More time for public comment on SEQ climate change plan

IMG_0575From the Minister for Infrastructure and Planning [Media release]

Friday, September 11, 2009

More time for public comment on SEQ climate change plan

The Queensland Government has extended the period for public consultation on the Draft South East Queensland Climate Change Management Plan by one month, to 9 October 2009.

The plan aims to move the region towards a low-carbon future and help communities become more resilient to the long-term impacts of climate change.

The draft plan describes proposed actions to reduce the amount of greenhouse gas emissions from land management and future urban development in South East Queensland (SEQ).

“This plan will set the climate change policies of the newly released South East Queensland Regional Plan 2009–2031,” Minister for Infrastructure and Planning Stirling Hinchliffe said.

“Toward Q2: Tomorrow’s Queensland sets a state-wide goal of reducing our residential carbon footprint by a third.

“The new climate change plan will help the government work out how much of the state-wide target will be achieved through urban planning in the state’s most populous region.

“As nearly 70 per cent of Queenslanders live in the fast growing south east, smart planning is imperative.

“The Australian Government’s proposed carbon pollution reduction scheme and renewable energy target will be critical national tools for reducing greenhouse gas emissions.

“However, smart urban and regional planning will also be important, with its potential to reduce greenhouse gas emissions and ensure communities are resilient to climate change only now being recognised.”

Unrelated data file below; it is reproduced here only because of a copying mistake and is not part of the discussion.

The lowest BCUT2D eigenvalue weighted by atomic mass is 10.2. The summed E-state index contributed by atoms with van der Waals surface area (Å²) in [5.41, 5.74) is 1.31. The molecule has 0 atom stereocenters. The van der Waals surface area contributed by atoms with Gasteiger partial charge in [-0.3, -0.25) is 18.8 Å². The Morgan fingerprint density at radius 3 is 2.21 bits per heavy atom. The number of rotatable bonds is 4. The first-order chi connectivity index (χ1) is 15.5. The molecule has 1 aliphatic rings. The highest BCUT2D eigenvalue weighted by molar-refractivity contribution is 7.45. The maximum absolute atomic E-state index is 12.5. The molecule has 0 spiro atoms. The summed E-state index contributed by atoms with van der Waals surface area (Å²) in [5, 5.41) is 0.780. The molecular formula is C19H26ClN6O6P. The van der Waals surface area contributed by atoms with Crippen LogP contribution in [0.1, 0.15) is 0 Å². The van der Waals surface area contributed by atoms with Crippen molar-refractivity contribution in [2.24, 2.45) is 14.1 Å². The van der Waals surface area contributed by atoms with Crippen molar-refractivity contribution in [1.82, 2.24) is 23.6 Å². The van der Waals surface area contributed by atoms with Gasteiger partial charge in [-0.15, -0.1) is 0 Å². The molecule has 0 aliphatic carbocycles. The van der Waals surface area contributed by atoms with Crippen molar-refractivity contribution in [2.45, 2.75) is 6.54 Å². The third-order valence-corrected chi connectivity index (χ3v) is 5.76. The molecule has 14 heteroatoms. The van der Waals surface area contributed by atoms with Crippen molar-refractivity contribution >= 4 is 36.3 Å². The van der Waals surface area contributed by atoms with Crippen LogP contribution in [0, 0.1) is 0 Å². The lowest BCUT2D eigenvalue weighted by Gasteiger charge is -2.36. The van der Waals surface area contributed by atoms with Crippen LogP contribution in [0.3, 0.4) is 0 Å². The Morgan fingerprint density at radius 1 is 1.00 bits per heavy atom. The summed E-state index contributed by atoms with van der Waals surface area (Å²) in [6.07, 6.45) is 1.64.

The Draft South East Queensland Climate Change Management Plan identifies 32 potential climate change planning actions for SEQ.

These actions range from improving transport and settlement patterns to planting more trees to store carbon, increasing renewable energy and building community awareness of climate change impacts.

Last month, members of the public, professional organisations and local governments attended eight public information forums on the draft plan in Brisbane, Strathpine, Maroochy, Nerang, Ipswich, Cleveland and Kilcoy.

“People attending these forums have already raised issues that will help the government prepare the final climate change plan,” Mr Hinchliffe said.

Among the issues raised to date are:

·feasible regional emission targets that are tied in with other sustainability indicators and population impacts

·alignment of government policies on sea-level rise and storm surge that affect coastal communities—including natural disaster plans

·identification of implementation timelines and outputs that are useful to local governments

·research and justification of actions to reduce greenhouse gas emissions and climate change risks

·greater recognition of actions to improve water supply security, rural production and the management of natural resources.

“Climate change is a complex issue and people need time to understand it and put together their comments on this very important draft plan—hence the reason we extended the public consultation period.

“I encourage all residents of SEQ to read this draft plan and have their say on what they believe are the region’s highest-priority climate change actions.

“By working with other levels of government, the development industry, councils and residents of SEQ, we will find practical and cost-effective ways to address the challenges of climate change.”

Responses to the draft plan can be made at

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